Graffiti and street art have long been the mouthpiece for populations that are neglected, ignored, and criminalized by the state. Whether it’s in New York, Berlin, or Bethlehem, street artists have used walls as canvases to express truths about how they’re living. The Berlin Wall was iconic for Westerners, particularly Americans, who saw the graffiti on its western face as a tribute to their brand of freedom in the face of the U.S.S.R.’s stark, dictatorial, graffiti-free zone on the wall’s eastern face.
Palestinians live with their own versions of “separation walls” built by the Israeli state — the West Bank Wall and the Iron Wall. They see these 30-foot concrete and barbed wire walls as literal apartheid, while Israel characterizes them as “security barriers.” The West Bank Wall strays as far as 18km into Palestinian territory and is 708km/439 miles long. The Gaza wall is 65km/40 miles long. All along the Palestinian side of these walls is graffiti that expresses their continued resistance to the ongoing Israeli occupation and militarization of their territory.
The Israel side of this wall is hauntingly blank, recalling East Germany’s crackdown on freedom of expression. Where people are forced to show agreement with their government and state, you see blank walls — like in the historically dictatorial regimes of the U.S.S.R., China, and North Korea.
The UN declared Israel’s walls to be a violation of international law around facilitating the free movement of the Palestinian people. According to the UN, “645 movement obstacles are spread across the West Bank…[and] 339 prevent or restrict access to main roads, city hubs, services, and farmland, with a severe impact on Palestinians.”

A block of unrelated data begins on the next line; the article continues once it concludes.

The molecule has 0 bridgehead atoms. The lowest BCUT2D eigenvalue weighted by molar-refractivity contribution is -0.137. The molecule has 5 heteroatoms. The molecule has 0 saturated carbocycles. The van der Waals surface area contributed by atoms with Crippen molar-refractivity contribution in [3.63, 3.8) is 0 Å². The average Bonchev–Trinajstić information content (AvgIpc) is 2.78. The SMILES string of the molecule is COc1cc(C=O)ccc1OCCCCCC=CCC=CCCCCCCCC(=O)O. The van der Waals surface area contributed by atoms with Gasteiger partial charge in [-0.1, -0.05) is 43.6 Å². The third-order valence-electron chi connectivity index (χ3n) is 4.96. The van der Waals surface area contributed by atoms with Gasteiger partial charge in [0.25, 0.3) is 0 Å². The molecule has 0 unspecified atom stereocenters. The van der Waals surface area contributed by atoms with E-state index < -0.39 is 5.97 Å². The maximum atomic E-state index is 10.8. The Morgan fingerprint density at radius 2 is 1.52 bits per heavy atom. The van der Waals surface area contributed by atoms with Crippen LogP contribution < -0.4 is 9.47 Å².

In Palestinian territory, the wall reminds the people living in this apartheid state to persevere in the face of ongoing oppression. However, it’s also become a tourist attraction for voyeuristic Westerners who book rooms at Banksy’s The Walled Off Hotel, where they can book a presidential suite in Bethlehem that overlooks Israel’s wall while they sleep in a room painted by Banksy. Very cute and not at all exploitative or gross.
What I want to highlight today is the artwork that aims to give Palestinians hope even as they live in a nightmarish totalitarian world, surrounded by barriers and IDF soldiers. While some of this was painted by international artists like Banksy, most are the work of Palestinian graffiti artists, expressing their reality on stark, concrete walls built by their oppressors. Check out this gallery of Palestinian resistance art below, and imagine waking up to a walled-in world every day of your life, your parents’ lives, your grandparents’ lives, and your childrens’ lives…